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“I would refuse to go to a homophobic heaven … I mean I would much rather go to the other place,” Tutu said. “I would not worship a God who is homophobic and that is how deeply I feel about this.”
Let’s play a game of Tutu fill-in-the blank: “I would not worship a God who opposed ________________ and that is how deeply I feel about this.” Fill in any liberal cause, everything from government theft (progressive taxation) to abortion on demand (pre-meditated murder) and you get some idea of the extremism of liberalism. Tutu demonstrates that liberalism is an anti-religion that manifests itself as being deeply religious. It has its own high priests (liberal pundits), inspired texts (On the Origen of Species), and sacraments (abortion and same-sex sex). Heaven becomes hell and hell heaven.
Desmond Tutu is a retired Anglican bishop best known as an opponent of South African apartheid. This is how Wikipedia describes him:
“Tutu’s admirers see him as a man who since the demise of apartheid has been active in the defence of human rights and uses his high profile to campaign for the oppressed, though his consistent opposition to Israel and the United States has made him controversial.”
He’s received the usual number of liberal accolades, everything from the Nobel Peace Prize to the Presidential Medal of Freedom. The more radical a person is, the more awards he gets. Remember that President Obama (2009) and Al Gore (2007) have received the Nobel Peace Prize.
Tutu has been a longtime advocate of same-sex sexuality. In an interview with BBC Radio on November 18, 2007, Tutu declared: “If God, as they say, is homophobic, I wouldn’t worship that God.” He stated at the launching of the book Sex, Love and Homophobia: Lesbian, Gay, Bisexual and Transgender Lives (A-Z) that homophobia is a “crime against humanity” and “every bit as unjust” as apartheid.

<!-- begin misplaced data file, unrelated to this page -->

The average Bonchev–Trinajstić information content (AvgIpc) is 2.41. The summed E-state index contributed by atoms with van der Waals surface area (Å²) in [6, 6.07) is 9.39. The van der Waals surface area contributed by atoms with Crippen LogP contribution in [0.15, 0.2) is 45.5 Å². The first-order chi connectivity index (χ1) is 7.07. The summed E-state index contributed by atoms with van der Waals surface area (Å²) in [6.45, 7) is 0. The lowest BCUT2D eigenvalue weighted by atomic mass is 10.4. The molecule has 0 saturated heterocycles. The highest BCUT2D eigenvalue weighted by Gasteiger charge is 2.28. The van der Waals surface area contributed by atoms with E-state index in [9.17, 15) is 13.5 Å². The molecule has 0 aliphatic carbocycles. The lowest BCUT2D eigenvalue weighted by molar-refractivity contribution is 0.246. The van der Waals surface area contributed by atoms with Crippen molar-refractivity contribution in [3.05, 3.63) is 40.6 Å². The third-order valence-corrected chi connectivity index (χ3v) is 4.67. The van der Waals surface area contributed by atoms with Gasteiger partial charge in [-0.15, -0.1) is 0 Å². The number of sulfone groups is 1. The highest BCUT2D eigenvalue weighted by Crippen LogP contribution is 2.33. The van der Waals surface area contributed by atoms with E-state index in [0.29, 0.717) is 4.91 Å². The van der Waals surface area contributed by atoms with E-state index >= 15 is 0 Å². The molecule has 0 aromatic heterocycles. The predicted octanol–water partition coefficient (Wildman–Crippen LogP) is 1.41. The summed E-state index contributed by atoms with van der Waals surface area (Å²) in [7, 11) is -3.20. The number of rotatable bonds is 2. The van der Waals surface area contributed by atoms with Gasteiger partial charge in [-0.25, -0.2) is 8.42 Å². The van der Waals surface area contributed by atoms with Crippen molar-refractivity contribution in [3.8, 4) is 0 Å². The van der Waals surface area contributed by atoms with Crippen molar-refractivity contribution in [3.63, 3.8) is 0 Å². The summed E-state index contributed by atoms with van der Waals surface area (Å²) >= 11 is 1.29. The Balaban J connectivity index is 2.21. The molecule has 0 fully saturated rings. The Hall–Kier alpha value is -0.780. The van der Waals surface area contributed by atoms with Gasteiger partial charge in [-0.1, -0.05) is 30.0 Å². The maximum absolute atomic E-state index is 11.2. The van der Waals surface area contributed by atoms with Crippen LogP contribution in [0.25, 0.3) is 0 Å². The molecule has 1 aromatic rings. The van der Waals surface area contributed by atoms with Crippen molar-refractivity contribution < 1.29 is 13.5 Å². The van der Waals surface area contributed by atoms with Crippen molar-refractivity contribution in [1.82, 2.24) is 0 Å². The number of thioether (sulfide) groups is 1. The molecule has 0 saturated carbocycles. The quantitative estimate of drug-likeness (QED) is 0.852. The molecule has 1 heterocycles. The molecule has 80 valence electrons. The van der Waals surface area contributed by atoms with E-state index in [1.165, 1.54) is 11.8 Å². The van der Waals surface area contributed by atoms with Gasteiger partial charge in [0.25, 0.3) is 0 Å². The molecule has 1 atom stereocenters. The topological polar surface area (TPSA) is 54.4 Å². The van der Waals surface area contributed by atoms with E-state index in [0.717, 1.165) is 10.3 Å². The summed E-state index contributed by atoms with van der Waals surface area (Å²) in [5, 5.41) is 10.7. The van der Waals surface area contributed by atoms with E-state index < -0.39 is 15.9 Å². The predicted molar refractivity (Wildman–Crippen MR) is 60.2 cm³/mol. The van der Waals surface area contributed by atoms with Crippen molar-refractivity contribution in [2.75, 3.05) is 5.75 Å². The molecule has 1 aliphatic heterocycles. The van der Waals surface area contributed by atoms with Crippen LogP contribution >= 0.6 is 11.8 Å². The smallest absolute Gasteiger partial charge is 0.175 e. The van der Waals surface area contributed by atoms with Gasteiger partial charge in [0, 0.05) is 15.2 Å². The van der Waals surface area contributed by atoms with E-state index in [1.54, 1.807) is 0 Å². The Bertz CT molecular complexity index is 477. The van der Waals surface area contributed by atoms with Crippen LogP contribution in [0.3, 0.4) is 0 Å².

Tutu reminds me of Satan in Milton’s Paradise Lost: “Better to reign in Hell, than serve in Heav’n.” The problem with Tutu’s ultimatum is that God is in charge of hell. Hell is not a separate realm over which its occupants have control. They will still be ruled by God.
There are other points to consider.
First, God is not “homophobic.” God doesn’t fear anybody or anything.
Second, God makes the rules for everybody. We can’t pick and choose the ones we like and discard the ones we don’t like.
Third, as a bishop in the Anglican Church who once recommended reading the Bible every day, the Bible is explicitly against same-sex sex. Both Testaments make this clear (Lev. 18:22; 20:13; Rom. 1:27; 1 Cor. 6:9–11; 1 Tim. 1:8–11).
Fourth, the biblical and biological norm is heterosexuality (Gen. 1:27–28; 2:18–25; Matt. 19:4). We were designed for heterosexuality. No amount of sexual reimaging or redefining, as the editors of the Oxford Dictionary are about to do, will change that fact. In order to force compliance to this moral evil, governments will have to impose negative sanctions in the name of “hate speech.” That will be our society’s view of hell.
Desmond Tutu is consigning not only himself to hell but also those who defy what both nature (Rom. 1:26–27) and the Bible make abundantly clear (1 Cor. 6:9–11).
Does the Bible leave those who engage in same-sex sex in despair? Note what Paul writes: “Such were some of you; but you were washed, but you were sanctified, but you were justified in the name of the Lord Jesus Christ and in the Spirit of our God” (1 Cor. 6:11).
Does a new life in Christ mean that homosexual urges, feelings, and temptations will go away? Probably not. Every Christian has to fight the battle against the “old man.” It’s a daily struggle. A Christian who once struggled with drug addiction, pornography, anger, gluttony, and any other sin will still have to struggle with them, maybe for the rest of his life.
Some sins are more easily conquered than others. Sexual sins are more difficult, especially when the sex is linked with intimate relationships.
But even if a sin is difficult to fight against does not mean it should be labeled something else. There is no redefining God’s law no matter how hard the struggle is.
I suspect that Desmond Tutu, when confronted with the long-term reality and permanence of hell, would take refuge in the loveliness of God’s law (Psalm 119). As John tells us, “By this we know that we love the children of God, when we love God and observe His commandments. For this is the love of God, that we keep His commandments; and His commandments are not burdensome” (1 John 5:2-3).